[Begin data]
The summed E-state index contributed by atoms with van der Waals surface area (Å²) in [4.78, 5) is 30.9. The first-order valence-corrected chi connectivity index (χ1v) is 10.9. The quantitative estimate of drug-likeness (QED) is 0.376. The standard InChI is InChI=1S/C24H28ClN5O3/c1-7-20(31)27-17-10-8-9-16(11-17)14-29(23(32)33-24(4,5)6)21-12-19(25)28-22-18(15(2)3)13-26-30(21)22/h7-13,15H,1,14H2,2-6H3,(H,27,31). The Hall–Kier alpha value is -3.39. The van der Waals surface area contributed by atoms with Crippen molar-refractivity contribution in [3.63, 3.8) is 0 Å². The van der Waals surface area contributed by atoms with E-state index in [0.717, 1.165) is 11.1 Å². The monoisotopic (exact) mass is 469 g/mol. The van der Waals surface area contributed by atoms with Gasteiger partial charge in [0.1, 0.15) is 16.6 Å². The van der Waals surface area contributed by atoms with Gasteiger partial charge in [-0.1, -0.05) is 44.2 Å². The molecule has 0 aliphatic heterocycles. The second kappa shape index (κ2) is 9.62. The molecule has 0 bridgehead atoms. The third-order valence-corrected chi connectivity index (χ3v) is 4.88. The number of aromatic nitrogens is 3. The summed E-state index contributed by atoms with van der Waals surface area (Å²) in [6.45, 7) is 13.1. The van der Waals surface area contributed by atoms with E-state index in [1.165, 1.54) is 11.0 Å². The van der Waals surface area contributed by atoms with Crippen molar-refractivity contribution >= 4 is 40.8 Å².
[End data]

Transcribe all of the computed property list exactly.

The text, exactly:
The summed E-state index contributed by atoms with van der Waals surface area (Å²) in [4.78, 5) is 30.9. The first-order valence-corrected chi connectivity index (χ1v) is 10.9. The quantitative estimate of drug-likeness (QED) is 0.376. The standard InChI is InChI=1S/C24H28ClN5O3/c1-7-20(31)27-17-10-8-9-16(11-17)14-29(23(32)33-24(4,5)6)21-12-19(25)28-22-18(15(2)3)13-26-30(21)22/h7-13,15H,1,14H2,2-6H3,(H,27,31). The Hall–Kier alpha value is -3.39. The van der Waals surface area contributed by atoms with Crippen molar-refractivity contribution in [3.63, 3.8) is 0 Å². The van der Waals surface area contributed by atoms with E-state index in [0.717, 1.165) is 11.1 Å². The monoisotopic (exact) mass is 469 g/mol. The van der Waals surface area contributed by atoms with Gasteiger partial charge in [0.1, 0.15) is 16.6 Å². The van der Waals surface area contributed by atoms with Gasteiger partial charge in [-0.1, -0.05) is 44.2 Å². The molecule has 0 aliphatic heterocycles. The second kappa shape index (κ2) is 9.62. The molecule has 0 bridgehead atoms. The third-order valence-corrected chi connectivity index (χ3v) is 4.88. The number of aromatic nitrogens is 3. The summed E-state index contributed by atoms with van der Waals surface area (Å²) in [6.45, 7) is 13.1. The van der Waals surface area contributed by atoms with E-state index in [1.165, 1.54) is 11.0 Å². The van der Waals surface area contributed by atoms with Crippen molar-refractivity contribution >= 4 is 40.8 Å².